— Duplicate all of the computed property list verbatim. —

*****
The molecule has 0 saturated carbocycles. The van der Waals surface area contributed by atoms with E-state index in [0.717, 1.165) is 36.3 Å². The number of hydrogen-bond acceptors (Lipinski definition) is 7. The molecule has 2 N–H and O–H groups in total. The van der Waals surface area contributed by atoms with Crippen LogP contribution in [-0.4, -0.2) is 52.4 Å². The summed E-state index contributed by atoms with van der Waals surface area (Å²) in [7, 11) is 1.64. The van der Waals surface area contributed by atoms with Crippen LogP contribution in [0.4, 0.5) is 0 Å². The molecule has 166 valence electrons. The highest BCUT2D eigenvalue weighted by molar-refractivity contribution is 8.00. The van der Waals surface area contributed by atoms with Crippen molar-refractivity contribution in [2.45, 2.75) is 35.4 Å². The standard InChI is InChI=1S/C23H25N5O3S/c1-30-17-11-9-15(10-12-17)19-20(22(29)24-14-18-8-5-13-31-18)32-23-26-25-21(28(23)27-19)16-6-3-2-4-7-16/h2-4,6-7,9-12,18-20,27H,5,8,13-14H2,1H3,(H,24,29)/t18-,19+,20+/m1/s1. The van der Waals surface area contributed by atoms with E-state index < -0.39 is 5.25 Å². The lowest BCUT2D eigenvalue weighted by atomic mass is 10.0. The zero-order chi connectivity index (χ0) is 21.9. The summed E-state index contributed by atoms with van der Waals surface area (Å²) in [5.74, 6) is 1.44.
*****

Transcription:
The molecule has 0 saturated carbocycles. The van der Waals surface area contributed by atoms with E-state index in [0.717, 1.165) is 36.3 Å². The number of hydrogen-bond acceptors (Lipinski definition) is 7. The molecule has 2 N–H and O–H groups in total. The van der Waals surface area contributed by atoms with Crippen LogP contribution in [-0.4, -0.2) is 52.4 Å². The summed E-state index contributed by atoms with van der Waals surface area (Å²) in [7, 11) is 1.64. The van der Waals surface area contributed by atoms with Crippen LogP contribution in [0.4, 0.5) is 0 Å². The molecule has 166 valence electrons. The highest BCUT2D eigenvalue weighted by molar-refractivity contribution is 8.00. The van der Waals surface area contributed by atoms with Crippen molar-refractivity contribution in [2.45, 2.75) is 35.4 Å². The standard InChI is InChI=1S/C23H25N5O3S/c1-30-17-11-9-15(10-12-17)19-20(22(29)24-14-18-8-5-13-31-18)32-23-26-25-21(28(23)27-19)16-6-3-2-4-7-16/h2-4,6-7,9-12,18-20,27H,5,8,13-14H2,1H3,(H,24,29)/t18-,19+,20+/m1/s1. The van der Waals surface area contributed by atoms with E-state index < -0.39 is 5.25 Å². The lowest BCUT2D eigenvalue weighted by atomic mass is 10.0. The zero-order chi connectivity index (χ0) is 21.9. The summed E-state index contributed by atoms with van der Waals surface area (Å²) in [5.74, 6) is 1.44.